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Why is implementing Runnable a better option than extending from Thread class?

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marked as duplicate by Cylian, Glenn, doelleri, Doctor Jones, Bob Kaufman Mar 12 '13 at 14:52

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6 Answers 6

up vote 8 down vote accepted

This way you decouple the computation (the what) from the execution (the when and/or the how).

With Runnable or Callable, you can for instance submit many work/computation to an Executor which will take care to schedule the stuffs. Here is an excerpt form ExecutorService:

pool = Executors.newFixedThreadPool(poolSize);
pool.execute(new Handler(serverSocket.accept()));
class Handler implements Runnable {

Using Runnable/Callable gives you more flexibility that using Threads directly.

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also so your runnable can extend other non-Thread classes –  matt b May 6 '10 at 17:41

The actual point to take away is that implements is ALWAYS preferred over extends on any questionable cases.

Extends binds two class files very closely and can cause some pretty hard to deal with code.

When I first "understood" OO programming I was extending EVERYTHING, but it turned my whole design into mush. Now I extend just the few things that clearly and obviously pass the "is-a" test and everything else is an interface...

Many many problems just stopped happening (Confusing multiple inheritance situations, time wasted refactoring hierarchies, the tendency to have "protected" variables then wonder why they are changing when you didn't change them in the current class, chaining requirements for constructors, figuring out how different inheritance-trees interact with each other, ...

It seems like every 3 years (for the last 20) I think I really "Get" programming and look back at the stupid things I did 3 years ago in shame... This was one of those instances (but from closer to 7 years ago at this point)

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Because IS-A really isn't what you want. Your class wants to be Runnable, but IS-A Thread feels too strong. That's what inheritance is saying. You really just want to implement the run() method, not all the other attendent stuff in the Thread class.

This falls in line with Scott Meyers very good advice in "More Effective C++": Make non-leaf classes abstract. Substitute interfaces and you're spot on.

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It might not make any sense in your inheritance hierarchies to extend Thread. Only extend Thread if you wish to modify the functionality of Threads.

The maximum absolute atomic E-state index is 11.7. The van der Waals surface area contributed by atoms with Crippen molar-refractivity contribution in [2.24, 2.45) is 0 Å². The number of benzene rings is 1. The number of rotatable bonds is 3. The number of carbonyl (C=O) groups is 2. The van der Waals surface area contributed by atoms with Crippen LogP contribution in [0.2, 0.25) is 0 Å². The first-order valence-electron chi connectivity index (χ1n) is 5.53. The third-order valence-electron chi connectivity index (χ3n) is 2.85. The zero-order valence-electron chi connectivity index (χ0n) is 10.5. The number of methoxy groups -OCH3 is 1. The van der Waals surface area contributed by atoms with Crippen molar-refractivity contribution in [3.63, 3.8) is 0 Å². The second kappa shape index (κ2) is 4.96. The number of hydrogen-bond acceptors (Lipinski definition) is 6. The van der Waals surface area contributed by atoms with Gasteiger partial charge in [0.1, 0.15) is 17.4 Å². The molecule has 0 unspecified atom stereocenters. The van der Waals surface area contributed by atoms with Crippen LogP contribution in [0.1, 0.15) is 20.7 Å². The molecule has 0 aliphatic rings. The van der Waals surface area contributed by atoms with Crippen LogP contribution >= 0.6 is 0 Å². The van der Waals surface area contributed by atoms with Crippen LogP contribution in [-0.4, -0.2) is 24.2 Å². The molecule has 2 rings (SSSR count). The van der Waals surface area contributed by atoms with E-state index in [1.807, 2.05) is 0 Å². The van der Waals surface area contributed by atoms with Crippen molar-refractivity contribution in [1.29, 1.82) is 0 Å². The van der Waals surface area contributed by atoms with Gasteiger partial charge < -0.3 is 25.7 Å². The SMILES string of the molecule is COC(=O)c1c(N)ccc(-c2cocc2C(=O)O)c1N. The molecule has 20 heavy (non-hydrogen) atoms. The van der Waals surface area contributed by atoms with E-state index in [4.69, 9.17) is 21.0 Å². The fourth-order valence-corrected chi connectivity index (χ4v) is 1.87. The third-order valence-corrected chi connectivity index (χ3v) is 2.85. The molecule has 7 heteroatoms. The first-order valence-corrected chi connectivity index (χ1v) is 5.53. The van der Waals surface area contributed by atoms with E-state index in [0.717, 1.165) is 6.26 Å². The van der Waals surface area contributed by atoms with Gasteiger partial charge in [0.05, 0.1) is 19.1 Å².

With Runnable, any class in any inheritance hierarchy can expose a task that can be seen as a unit of work to have a Thread perform.

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The reasons why you might prefer implementing the Interface Runnable to extending the Class Thread are the following:

  • less overhead in a sequencial context (source)

When you extends Thread class, each of your thread creates unique object and associate with it. When you implements Runnable, it shares the same object to multiple threads.

Source: a blog - I'm not quite sure if that's correct

  • you can send tasks over the network with Runnable (Thread is not serializable, source)
  • better OOP-style
    • it's very likely that you don't have a "is a" relationship
    • you have the possibility to extend other classes (Java has no multiple inheritance)
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To answer the question first:

If you extend thread, an instance of your class (extended thread) will always call the constructor of the superclass thread. So MyClass myclass = new MyClass() will always calls "super()" inside the constructor of MyClass which instantiates a thread, and in the end you may implement some overhead into your class (if you don't use any method of the superclass thread). So implementing only Runnable allows your class running faster without any inherited overhead.

Further, there are some wrong answers here:

Now I extend just the few things that clearly and obviously pass the "is-a" test and everything else is an interface...

Didn't you ever consider to create an object without any interface? Because it would be very wrong to implement an interface for every object!

When you extends Thread class, each of your thread creates unique object and associate with it. When you implements Runnable, it shares the same object to multiple threads.

Wrong, everytime you call the constructor of a class, you will get an own object, it doesn't matter from where it is extended or what it implements!

Conclusion: In java, EVERY class instance is an object, and extends the class Object (while primitives aren't...only array of primitives like int[] classes extends Object, and such arrays have the same methods like any object - but sadely they're not mentioned in the Javadoc! The Sun guys probably didn't want us to use them).

Btw there are at least two advantages of inheritance: Code sharing and a clear Javadoc. Because if you inherite from a class, you can see all subclasses in the Javadoc. You could do that with an interface too, but then you can't share code. Even more, then you would need to create "nested" objects and call the constructor of two or more objects instead of only one, and this again would mean you implement some overhead from the superclass Object itself! Because there is no object in Java without overhead, and creating as less objects as possible is quite important for high performance applications. Objects are the greatest thing, but unnecessairy objects aren't...

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